Air Canada lays out air service cut plans
Published Saturday, July 5, 2008 12:29PM EDT
Air Canada has provided some details of what routes it will either be cutting in response to record-high fuel prices.
"Our preference is to reduce frequencies, downgauge aircraft and maintain the breadth of our network via alternate routings if necessary," the national carrier said Friday in a note on its website.
"We will continue to provide updates with further revisions to the fall and winter schedule as they become available."
The following routes have been cancelled:
- Calgary-Prince George: last date of operation June 2
- Hamilton-Montreal: last date of operation July 31
- Hamilton-Ottawa: last date of operation July 31
- Toronto-Port of Spain, Trinidad: last southbound flight Aug. 31; last northbound flight Aug. 31
- Montreal-Deer Lake: last date of operation Sept. 1
- Calgary-Comox, B.C.: last date of operation Sept. 2
- Vancouver-Osaka, Japan: last westbound flight Oct. 24; last eastbound flight Oct. 25
- Vancouver-Sacramento, Calif.: last date of operation Oct. 25
- Calgary-Palm Springs, Calif.: winter seasonal route will not operate this year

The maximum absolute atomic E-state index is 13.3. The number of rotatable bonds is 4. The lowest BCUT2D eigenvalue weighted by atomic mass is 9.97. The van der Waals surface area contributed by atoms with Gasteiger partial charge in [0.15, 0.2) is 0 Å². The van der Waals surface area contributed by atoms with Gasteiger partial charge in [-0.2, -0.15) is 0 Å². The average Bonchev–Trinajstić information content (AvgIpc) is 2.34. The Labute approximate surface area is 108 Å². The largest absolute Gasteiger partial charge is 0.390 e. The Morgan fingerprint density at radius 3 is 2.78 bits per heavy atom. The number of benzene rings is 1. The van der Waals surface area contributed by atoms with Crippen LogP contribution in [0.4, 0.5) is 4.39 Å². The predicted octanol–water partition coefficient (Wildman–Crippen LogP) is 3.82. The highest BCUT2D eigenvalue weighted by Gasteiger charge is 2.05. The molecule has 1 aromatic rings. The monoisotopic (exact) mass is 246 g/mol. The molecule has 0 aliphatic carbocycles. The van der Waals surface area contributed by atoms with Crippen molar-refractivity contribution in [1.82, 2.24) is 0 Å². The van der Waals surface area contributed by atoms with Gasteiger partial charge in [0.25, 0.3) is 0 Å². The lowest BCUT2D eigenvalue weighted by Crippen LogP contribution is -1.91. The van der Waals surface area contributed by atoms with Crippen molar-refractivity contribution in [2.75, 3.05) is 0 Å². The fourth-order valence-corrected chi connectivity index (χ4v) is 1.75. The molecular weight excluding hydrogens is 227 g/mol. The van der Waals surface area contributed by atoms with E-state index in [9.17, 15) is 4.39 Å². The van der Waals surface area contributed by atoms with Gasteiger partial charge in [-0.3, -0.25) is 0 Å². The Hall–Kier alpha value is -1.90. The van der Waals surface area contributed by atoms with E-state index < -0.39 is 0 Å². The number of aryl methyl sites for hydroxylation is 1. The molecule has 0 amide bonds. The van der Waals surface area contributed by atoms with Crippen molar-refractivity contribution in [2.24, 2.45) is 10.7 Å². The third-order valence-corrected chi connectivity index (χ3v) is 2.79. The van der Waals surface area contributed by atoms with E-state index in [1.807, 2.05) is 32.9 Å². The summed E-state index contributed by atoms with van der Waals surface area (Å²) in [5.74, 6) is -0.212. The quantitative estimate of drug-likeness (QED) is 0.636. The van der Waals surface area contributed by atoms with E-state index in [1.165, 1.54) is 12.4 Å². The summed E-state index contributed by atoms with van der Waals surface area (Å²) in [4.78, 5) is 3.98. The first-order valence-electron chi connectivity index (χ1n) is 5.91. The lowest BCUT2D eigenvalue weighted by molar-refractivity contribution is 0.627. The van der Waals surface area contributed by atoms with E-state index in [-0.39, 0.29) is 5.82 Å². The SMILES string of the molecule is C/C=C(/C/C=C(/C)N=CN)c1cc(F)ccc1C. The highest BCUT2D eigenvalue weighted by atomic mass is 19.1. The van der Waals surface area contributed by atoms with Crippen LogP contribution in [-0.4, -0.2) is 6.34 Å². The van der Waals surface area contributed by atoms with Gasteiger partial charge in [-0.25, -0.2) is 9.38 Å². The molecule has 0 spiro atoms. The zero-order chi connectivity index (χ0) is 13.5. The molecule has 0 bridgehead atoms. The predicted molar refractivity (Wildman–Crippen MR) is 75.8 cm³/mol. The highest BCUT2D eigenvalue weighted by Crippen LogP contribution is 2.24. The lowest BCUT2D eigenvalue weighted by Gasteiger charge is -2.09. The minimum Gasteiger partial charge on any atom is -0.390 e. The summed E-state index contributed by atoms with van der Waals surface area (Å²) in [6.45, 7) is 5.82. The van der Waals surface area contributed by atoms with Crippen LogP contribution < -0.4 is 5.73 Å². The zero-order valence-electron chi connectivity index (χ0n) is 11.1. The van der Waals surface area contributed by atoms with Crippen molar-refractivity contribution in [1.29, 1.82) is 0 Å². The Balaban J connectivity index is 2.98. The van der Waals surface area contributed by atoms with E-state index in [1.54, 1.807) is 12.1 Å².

- Ottawa-Orlando, Fla.: winter seasonal route will not operate this year
The airline also announced the following seasonal suspensions:
- Toronto-Kelowna, B.C.: suspended for winter season effective Oct. 26
- Montreal-San Francisco: suspended for winter season effective Oct. 26
- Toronto-Rome: suspended for winter season effective Oct. 26
- Toronto-Madrid: suspended for winter season effective Oct. 26
Air Canada also plans to make reductions in the frequency of some flights:
- Vancouver-Beijing, to three times a week from daily
- Vancouver-Shanghai, to four times a week from daily
- Toronto-Tel Aviv, to three times weekly from five
On Thursday, regional carrier Jazz -- an Air Canada spinoff -- announced it would be eliminating 270 jobs and five per cent of its capacity to cope with fuel costs.
Last month, Air Canada warned it had to reduce capacity and cut 2,000 jobs in response to a fuel bill that will be $1 billion higher this year than it was in 2007.
The 2,000 jobs represent about eight per cent of Air Canada's workforce.
WestJet, Air Canada's main competitor, is reportedly looking at whether it can fill some of the routes that Air Canada is abandoning.
U.S. airlines have also been suffering in recent months. On Saturday, the Times of London reported that Moody's Investor Service is describing the business model of many major U.S. air carriers as "unsustainable."